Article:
By the mid 1700s, the American colonies were separated from their British rulers by more than an ocean. The colonists' experiences settling the New World had given them a separate identity of self-reliance and resourcefulness. Colonists managed businesses and colonial governments and formed trading partnerships with the Dutch, French and Spanish. Great Britain's policy of limited interference in the American colonies aided their prosperity, which in turn benefited Great Britain. But this policy also gave the colonists a taste of liberty, which they ultimately refused to give up.
Great Britain's early governance of the colonies followed a policy of "salutary neglect," or loose administration of laws, particularly those applying to trade. As long as the colonies served their main purpose, which was supplying Great Britain with raw materials and acting as a market for finished English goods, Parliament was satisfied. However, England's failure to enforce its authority in the colonies left the colonists to their own devices, and a sense of independence in the colonies began to prevail.
The Navigation Acts
Great Britain attempted to tighten control on colonial trade with a series of trade laws, beginning with the Navigation Acts of 1651. This act declared colonial exports were required to be transported on English ships. This act and others would have significantly harmed colonial trade, but enforcement was inconsistent. In 1721, England's prime minister recommended relaxing the Navigation Acts since profitable illegal trade by the colonies allowed them to buy more British goods.
The colonists welcomed the end of the French and Indian war in 1763. With the war's end, the colonists expected peace within their western border settlements and increased opportunities for westward expansion. However, Great Britain's Proclamation of 1763 established a firm western boundary, ordered settlers to abandon settlements beyond that boundary, and announced that British-manned posts would be set up to regulate it. The cost of these posts would be paid for by the colonies. The colonists viewed the proclamation as a British regulation of their freedom -- at their expense.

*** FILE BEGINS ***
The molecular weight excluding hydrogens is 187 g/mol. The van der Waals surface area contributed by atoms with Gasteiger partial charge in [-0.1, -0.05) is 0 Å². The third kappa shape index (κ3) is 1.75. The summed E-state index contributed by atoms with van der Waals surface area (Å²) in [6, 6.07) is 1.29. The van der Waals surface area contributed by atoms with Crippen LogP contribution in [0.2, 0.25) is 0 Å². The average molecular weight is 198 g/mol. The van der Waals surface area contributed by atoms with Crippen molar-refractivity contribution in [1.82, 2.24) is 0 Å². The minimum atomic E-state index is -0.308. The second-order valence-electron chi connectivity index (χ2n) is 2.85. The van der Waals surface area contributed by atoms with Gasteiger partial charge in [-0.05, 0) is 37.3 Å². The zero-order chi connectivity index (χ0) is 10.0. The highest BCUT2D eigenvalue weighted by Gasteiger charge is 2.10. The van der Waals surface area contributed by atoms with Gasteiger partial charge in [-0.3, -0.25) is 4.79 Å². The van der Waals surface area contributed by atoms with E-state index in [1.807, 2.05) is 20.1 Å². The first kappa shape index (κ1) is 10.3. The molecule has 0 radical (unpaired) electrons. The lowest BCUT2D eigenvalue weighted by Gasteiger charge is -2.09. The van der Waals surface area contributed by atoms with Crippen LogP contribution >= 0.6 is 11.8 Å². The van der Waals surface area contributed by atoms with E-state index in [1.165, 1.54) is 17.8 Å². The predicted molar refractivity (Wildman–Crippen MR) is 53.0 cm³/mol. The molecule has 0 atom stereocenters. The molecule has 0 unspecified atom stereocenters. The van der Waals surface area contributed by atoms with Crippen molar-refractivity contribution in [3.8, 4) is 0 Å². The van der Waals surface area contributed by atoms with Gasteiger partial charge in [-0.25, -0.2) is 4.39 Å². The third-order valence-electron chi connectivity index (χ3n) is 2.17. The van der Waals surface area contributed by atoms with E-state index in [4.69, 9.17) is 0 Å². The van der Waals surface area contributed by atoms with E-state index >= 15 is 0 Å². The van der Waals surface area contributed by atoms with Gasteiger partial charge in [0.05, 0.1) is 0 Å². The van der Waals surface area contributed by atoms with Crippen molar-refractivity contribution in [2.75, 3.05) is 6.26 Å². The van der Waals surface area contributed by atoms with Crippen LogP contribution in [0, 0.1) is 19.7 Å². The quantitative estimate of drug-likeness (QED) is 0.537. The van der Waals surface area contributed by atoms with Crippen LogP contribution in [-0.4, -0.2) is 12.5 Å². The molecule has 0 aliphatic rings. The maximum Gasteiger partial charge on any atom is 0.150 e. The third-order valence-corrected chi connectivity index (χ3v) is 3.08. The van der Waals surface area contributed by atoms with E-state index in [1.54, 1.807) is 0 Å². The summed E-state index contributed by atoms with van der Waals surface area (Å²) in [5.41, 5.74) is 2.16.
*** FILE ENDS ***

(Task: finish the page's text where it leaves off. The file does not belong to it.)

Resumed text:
Beginning in 1763, under King George III, Great Britain began to concentrate on administering imperial law in the colonies, chiefly in the form of taxation. The cost of the French and Indian War depleted Great Britain's treasury and taxing the colonists was, in Parliament's view, a justified way of raising revenue. The colonists disagreed, declaring they would not abide by any taxes unless they were represented in Parliament. "No taxation without representation," became the colonists' anthem.
The Final Acts
When the Townshend Acts, which taxed a number of British goods, met with colonists' refusal to accept imports from Great Britain, British soldiers were sent to Boston to enforce the import duties. A clash between soldiers and angry citizens, known as the Boston Massacre, resulted in Great Britain repealing duties on everything but tea. Colonists responded by boarding ships in Boston's harbor, disguised as Indians, and dumping tea shipments overboard. Great Britain closed the port of Boston and put Massachusetts under military rule. In 1775, British troops' efforts to arrest Massachusetts military leaders and seize their supplies led to armed conflicts in Lexington and Concord, igniting the Revolutionary War.